Sunday, June 27, 2010

Recipe: Sivananda Cookies

A healthy vegetarian diet doesn't have to be uninteresting, even if it is simple.  There are many natural ingredients readily available to create endless variations.  Use these recipes as a starting point for your own creations.

Sivananda Cookies

These extra large energy-packed cookies are a staple after-class treat at Sivananda Yoga Centres.

  • 250g (8oz) oats
  • 110g (4oz) plain wholewheat flour
  • 50g (2oz) raw unsalted peanuts
  • 150g (5oz) brown sugar
  • 1 1/2 teaspoons ground cinnamon
  • 1/2 teaspoon ground nutmeg
  • 1 1/2 teaspoons ground ginger
  • 1/2 teaspoon baking powder
  • pinch salt
  • 200ml (7fl oz) sunflower oil
  • 200ml (7fl oz) milk or water
Preheat the oven to 200C/400F/Gas Mark 6.  Mix the dry ingredients in a large bowl; add the oil and mix well.  Stir in enough milk or water to make a firm mixture.  Place heaped spoonfuls on an oiled baking tray, and flatten them into 10cm- (4in-) rounds.  Bake for 12-15 minutes until golden at the edges.  Cool on a rack.

These highly nutritious cookies are hard to resist, and really do make a meal in themselves.
Makes 12 cookies.

Source from Yoga Mind & Body by Sivananda Yoga Vedanta Centre

Tuesday, June 22, 2010

Soft Drinks and Osteoporosis

All soft drinks are made with a solution of phosphoric acid.  This is, in part, what gives them their kick.  Phosphorous is a very active element, having the ability to combine with calcium.  Most people have a poor calcium intake.  The phosphorus then pulls the calcium from their storage warehouse - that is, their teeth and bones.  The result is osteoporosis - that is, loss of density of bones, back and disc trouble, pyorrhea and, of course, decayed teeth.  The sugar, three to six teaspoons per six ounces of soft drink, of course, multiplies the problem.

George E. Meinig, D.D.S., FACD, "New"trition

Source from The New Yoga for Healthy Aging by Suza Francina

Monday, June 7, 2010

Ten Reasons Why Yoga Builds Better Bone Strength at Any Age

  1. Yoga is one of the few exercise systems in which weight is borne through the entire body.  In weight-bearing standing poses, inverted poses, active backbends, and various arm balances, weight is systematically applied to the bones in the hands, wrists, arms, upper body, neck and head, feet, and large bones of the legs and hips.
  2. Because yoga postures are learned gradually, the weight applied to the bones increases safely and incrementally, as the student becomes stronger and can hold postures for longer periods.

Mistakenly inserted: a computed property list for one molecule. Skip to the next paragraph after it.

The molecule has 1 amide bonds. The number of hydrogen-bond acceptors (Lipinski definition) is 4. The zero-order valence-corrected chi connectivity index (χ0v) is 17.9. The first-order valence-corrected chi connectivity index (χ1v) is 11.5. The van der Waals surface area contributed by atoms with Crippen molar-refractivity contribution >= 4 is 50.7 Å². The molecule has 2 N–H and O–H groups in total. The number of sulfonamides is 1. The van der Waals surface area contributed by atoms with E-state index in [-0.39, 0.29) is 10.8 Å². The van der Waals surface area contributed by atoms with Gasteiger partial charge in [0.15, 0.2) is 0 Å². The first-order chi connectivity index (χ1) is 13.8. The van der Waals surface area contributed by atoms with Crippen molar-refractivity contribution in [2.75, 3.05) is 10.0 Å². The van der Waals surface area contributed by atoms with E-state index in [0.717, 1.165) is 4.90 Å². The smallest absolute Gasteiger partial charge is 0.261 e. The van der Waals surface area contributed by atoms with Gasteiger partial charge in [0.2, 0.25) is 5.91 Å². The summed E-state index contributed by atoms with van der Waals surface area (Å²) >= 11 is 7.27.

3. While building strength, yoga poses simultaneously promote mobility in the hips and shoulders, remove stiffness in the joints, and bring flexibility to the whole body.
  4. Standing poses and other poses that require one to strongly engage the bones and muscles of the legs affect the pelvis and spine.  This increases circulation and benefits the health of the whole body.
  5. Yoga prevents and can even reverse the most visible and obvious symptom of osteoporosis and aging; the rounding of the spine.  Yoga poses encourage concavity of the spine, rather than a convex humped shape.
  6. Weight bearing through the arms and upper spine in poses such as Downward-Facing Dog and the weight-bearing inversions keep the upper spine strong.  Yoga's upper-body weight-bearing poses are particularly beneficial in preventing the hairline fractures in the vertebrae that result in the upper-back curvature common in older people.
  7. While other weight-bearing exercises tighten the body and wear out the joints, yoga increases flexibility and "lubricates" the joints by giving them an internal massage.
  8. Seated postures help keep our hip joints healthy as they require a wide range of movements that increase mobility.
  9. Yoga postures also have a balancing effect on the endocrine glands, which contributes to the formation of strong, healthy bones.  Restorative yoga poses replenish the adrenal glands, thus reducing stress levels and inhibiting excess calcium secretion.  Supported backbends - which can be as mild as restorative poses, such as lying over a bolster, or more intense, such as using a chair as support - promote deep relaxation and restore the health of the endocrine system.
  10. Yoga improves balance and coordination, helping to prevent falls.  Agility and flexibility derived from a range of movement help us to maintain our balance and avoid falls.

Source from The New Yoga for Healthy Aging by Suza Francina